Trophic Levels

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Trophic levels

Trophic levels describe the various stages within ecological food chains or webs. Examples of trophic levels, all of which will be described below, are primary producers, primary consumers or herbivores, and secondary and higher-level consumers, or predators.

Food webs are based on the productivity of photosynthetic organisms, such as blue-green bacteria , algae , and plants. These are autotrophic organisms, which are capable of fixing some of the diffuse energy of solar radiation into simple organic compounds. This fixed energy can then be utilized by the primary producers to metabolically synthesize a diverse array of biochemicals and to support the growth of these organisms.

The solar energy fixed by photosynthesis is the energetic base that all heterotrophic organisms utilize to achieve their own productivity. Heterotrophic organisms include any animals and microorganisms that feed on the living or dead biomass of plants, or that of other heterotrophs. Heterotrophs include herbivores that feed directly on autotrophs, carnivores that feed on other animals, detritivores that feed on dead biomass, and omnivores that feed on any or all of the above.

Therefore, the food web is a diverse assembly of organisms that are ecologically linked through their feeding relationships, and is ultimately based on the fixation of solar radiation through photosynthesis.

Primary producers

Primary producers are autotrophic organisms that are capable of fixing solar radiation into biochemical energy, through the process of photosynthesis. Photosynthesis is comprised of a series of enzyme-mediated chemical reactions which result in the combination of carbon dioxide and water into glucose, a simple sugar. This chemical reaction requires an input of energy to proceed, and this energy is provided by red and blue wavelengths of solar radiation, which are captured by the photosynthetic pigment chlorophyll . The fixed-energy content of the glucose can then be utilized to drive a great diversity of other metabolic reactions, which are used to synthesize the myriad other biochemicals that are found in the tissues of primary producers.

Primary producers include green plants, algae, and blue-green bacteria. If the rate of photosynthesis by these organisms exceeds their metabolic requirements, then they are able to grow, and their biomass increases.

Primary consumers

The accumulating biomass of primary producers is a source of fixed energy that can be utilized by heterotrophic organisms by directly feeding on the autotrophic biomass. The primary consumers of autotrophic biomass are also known as herbivores and include the tiny crustacean zooplankton that filter microscopic algal cells out of the surface waters of lakes, ponds, and oceans, as well as much larger, mammalian herbivores, such as mice , deer , cows, and elephants. Herbivores utilize the fixed energy and nutrients in their food of autotrophic biomass to drive their own metabolic processes and to achieve their own growth.

Secondary and higher-order consumers

Herbivores may be fed upon by other heterotrophs, which are known as secondary consumers. If the herbivore must be killed before it is eaten, the secondary consumer is known as a predator . However, if the herbivore does not have to be killed to be eaten, the secondary consumer is known as a parasite. Predators of the tiny zoo-plankton described in the previous section include somewhat larger, carnivorous zooplankton, as well as small fish . In terrestrial ecosystems, herbivorous mice may be fed upon by predatory weasels and hawks , while deer are killed and eaten by coyotes and cougars.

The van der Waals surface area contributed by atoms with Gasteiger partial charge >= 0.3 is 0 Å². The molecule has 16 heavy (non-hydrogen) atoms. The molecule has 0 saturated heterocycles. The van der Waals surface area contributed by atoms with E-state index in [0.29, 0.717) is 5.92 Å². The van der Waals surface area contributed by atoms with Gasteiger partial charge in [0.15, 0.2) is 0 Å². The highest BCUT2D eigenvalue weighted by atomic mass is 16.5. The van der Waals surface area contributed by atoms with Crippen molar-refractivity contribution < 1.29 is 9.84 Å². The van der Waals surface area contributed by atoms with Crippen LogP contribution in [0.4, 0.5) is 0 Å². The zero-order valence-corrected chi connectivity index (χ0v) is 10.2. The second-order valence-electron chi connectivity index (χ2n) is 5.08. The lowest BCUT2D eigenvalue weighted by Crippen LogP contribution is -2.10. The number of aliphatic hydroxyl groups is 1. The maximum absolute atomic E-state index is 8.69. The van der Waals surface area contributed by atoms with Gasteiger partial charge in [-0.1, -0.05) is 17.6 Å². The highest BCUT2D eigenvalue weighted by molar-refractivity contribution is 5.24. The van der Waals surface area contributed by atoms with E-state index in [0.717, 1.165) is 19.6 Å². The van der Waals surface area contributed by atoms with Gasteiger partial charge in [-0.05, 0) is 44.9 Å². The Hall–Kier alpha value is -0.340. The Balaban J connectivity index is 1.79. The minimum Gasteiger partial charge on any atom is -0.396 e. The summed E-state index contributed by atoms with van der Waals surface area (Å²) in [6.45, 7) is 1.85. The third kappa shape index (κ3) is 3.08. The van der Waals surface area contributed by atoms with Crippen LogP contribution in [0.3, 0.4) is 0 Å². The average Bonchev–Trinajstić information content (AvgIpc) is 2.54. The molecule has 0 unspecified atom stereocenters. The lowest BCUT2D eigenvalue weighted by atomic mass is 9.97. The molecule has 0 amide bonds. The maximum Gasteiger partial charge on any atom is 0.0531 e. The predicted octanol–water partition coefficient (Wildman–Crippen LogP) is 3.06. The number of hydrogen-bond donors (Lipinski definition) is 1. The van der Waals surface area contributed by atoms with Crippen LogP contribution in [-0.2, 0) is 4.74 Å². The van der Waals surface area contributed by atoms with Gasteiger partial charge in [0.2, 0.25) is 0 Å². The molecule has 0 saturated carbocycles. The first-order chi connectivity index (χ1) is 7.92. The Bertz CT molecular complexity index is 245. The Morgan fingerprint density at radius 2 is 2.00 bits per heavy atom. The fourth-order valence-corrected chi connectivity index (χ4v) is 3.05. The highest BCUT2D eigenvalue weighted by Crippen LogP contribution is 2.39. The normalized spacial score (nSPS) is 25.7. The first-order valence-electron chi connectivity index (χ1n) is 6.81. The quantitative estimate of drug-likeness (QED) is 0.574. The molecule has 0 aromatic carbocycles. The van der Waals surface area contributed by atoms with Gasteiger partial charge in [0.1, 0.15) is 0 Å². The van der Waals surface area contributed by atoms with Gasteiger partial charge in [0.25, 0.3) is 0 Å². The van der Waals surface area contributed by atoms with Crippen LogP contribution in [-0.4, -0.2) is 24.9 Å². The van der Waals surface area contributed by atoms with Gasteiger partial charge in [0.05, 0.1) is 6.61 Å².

If the resource base of the ecosystem is large enough, the secondary consumers may be killed and eaten by higher-order consumers, which will generally be the top predators in the system. For example, mature lake trout may be at the top of the food web of a temperate-lake ecosystem, in which the trophic structure is organized as: algae...herbivorous zooplankton...predatory zooplankton and small fish...and the largest predatory fish, such as lake trout. If bald eagles or humans subsequently predate on the lake trout, they would be considered the top predators in the system as well as a trophic linkage to the terrestrial part of the larger ecosystem.


All organisms eventually die, and detritivores are a class of organisms that feed on their dead bodies. Actually, detritivores can themselves be divided into a food web, based on the feeding relationships among the species . In this sense, primary detritivores feed directly on the dead biomass, while secondary detritivores feed on these direct consumers of detritus.


Omnivores are animals that feed at various places within the food web and are therefore difficult to classify in terms of trophic level. For example, grizzly bears are highly opportunistic animals that feed quite widely, on sedges and berries, small mammals , fish, and dead animals (or carrion). Of course, humans are the most omnivorous of all species (we eat just about anything that is not acutely poisonous), and in turn are not eaten by many other creatures, except, eventually, by detritivores.

See also Autotroph; Carnivore; Food chain/web; Omnivore.



Odum, E.P. Ecology and Our Endangered Life Support Systems. New York: Sinauer, 1993.

Ricklefs, R.E. Ecology. New York: W.H. Freeman and Co., 1990.

Bill Freedman


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—This refers to organisms that can synthesize their biochemical constituents using inorganic precursors and an external source of energy.


—Organism that requires food from the environment since it is unable to synthesize nutrients from inorganic raw materials.


—Pertaining to the means of nutrition.